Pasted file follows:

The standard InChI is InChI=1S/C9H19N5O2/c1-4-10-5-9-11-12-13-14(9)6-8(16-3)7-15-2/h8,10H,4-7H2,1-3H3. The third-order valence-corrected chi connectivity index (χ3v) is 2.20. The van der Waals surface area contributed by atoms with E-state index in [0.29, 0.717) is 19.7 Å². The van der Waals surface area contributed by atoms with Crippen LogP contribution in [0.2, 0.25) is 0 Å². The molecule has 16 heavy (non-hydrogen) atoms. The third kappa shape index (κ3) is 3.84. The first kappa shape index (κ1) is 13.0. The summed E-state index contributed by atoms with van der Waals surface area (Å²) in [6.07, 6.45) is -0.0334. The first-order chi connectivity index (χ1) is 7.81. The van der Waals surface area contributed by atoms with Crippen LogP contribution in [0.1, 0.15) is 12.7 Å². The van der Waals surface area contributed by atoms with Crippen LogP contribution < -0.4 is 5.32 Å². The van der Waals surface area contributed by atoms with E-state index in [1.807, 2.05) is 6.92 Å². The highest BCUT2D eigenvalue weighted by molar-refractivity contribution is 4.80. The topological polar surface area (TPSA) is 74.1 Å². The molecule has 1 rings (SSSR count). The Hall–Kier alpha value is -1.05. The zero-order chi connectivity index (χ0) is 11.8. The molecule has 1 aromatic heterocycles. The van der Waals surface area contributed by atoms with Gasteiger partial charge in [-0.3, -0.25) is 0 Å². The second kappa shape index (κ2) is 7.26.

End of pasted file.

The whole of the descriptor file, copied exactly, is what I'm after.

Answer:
The standard InChI is InChI=1S/C9H19N5O2/c1-4-10-5-9-11-12-13-14(9)6-8(16-3)7-15-2/h8,10H,4-7H2,1-3H3. The third-order valence-corrected chi connectivity index (χ3v) is 2.20. The van der Waals surface area contributed by atoms with E-state index in [0.29, 0.717) is 19.7 Å². The van der Waals surface area contributed by atoms with Crippen LogP contribution in [0.2, 0.25) is 0 Å². The molecule has 16 heavy (non-hydrogen) atoms. The third kappa shape index (κ3) is 3.84. The first kappa shape index (κ1) is 13.0. The summed E-state index contributed by atoms with van der Waals surface area (Å²) in [6.07, 6.45) is -0.0334. The first-order chi connectivity index (χ1) is 7.81. The van der Waals surface area contributed by atoms with Crippen LogP contribution in [0.1, 0.15) is 12.7 Å². The van der Waals surface area contributed by atoms with Crippen LogP contribution < -0.4 is 5.32 Å². The van der Waals surface area contributed by atoms with E-state index in [1.807, 2.05) is 6.92 Å². The highest BCUT2D eigenvalue weighted by molar-refractivity contribution is 4.80. The topological polar surface area (TPSA) is 74.1 Å². The molecule has 1 rings (SSSR count). The Hall–Kier alpha value is -1.05. The zero-order chi connectivity index (χ0) is 11.8. The molecule has 1 aromatic heterocycles. The van der Waals surface area contributed by atoms with Gasteiger partial charge in [-0.3, -0.25) is 0 Å². The second kappa shape index (κ2) is 7.26.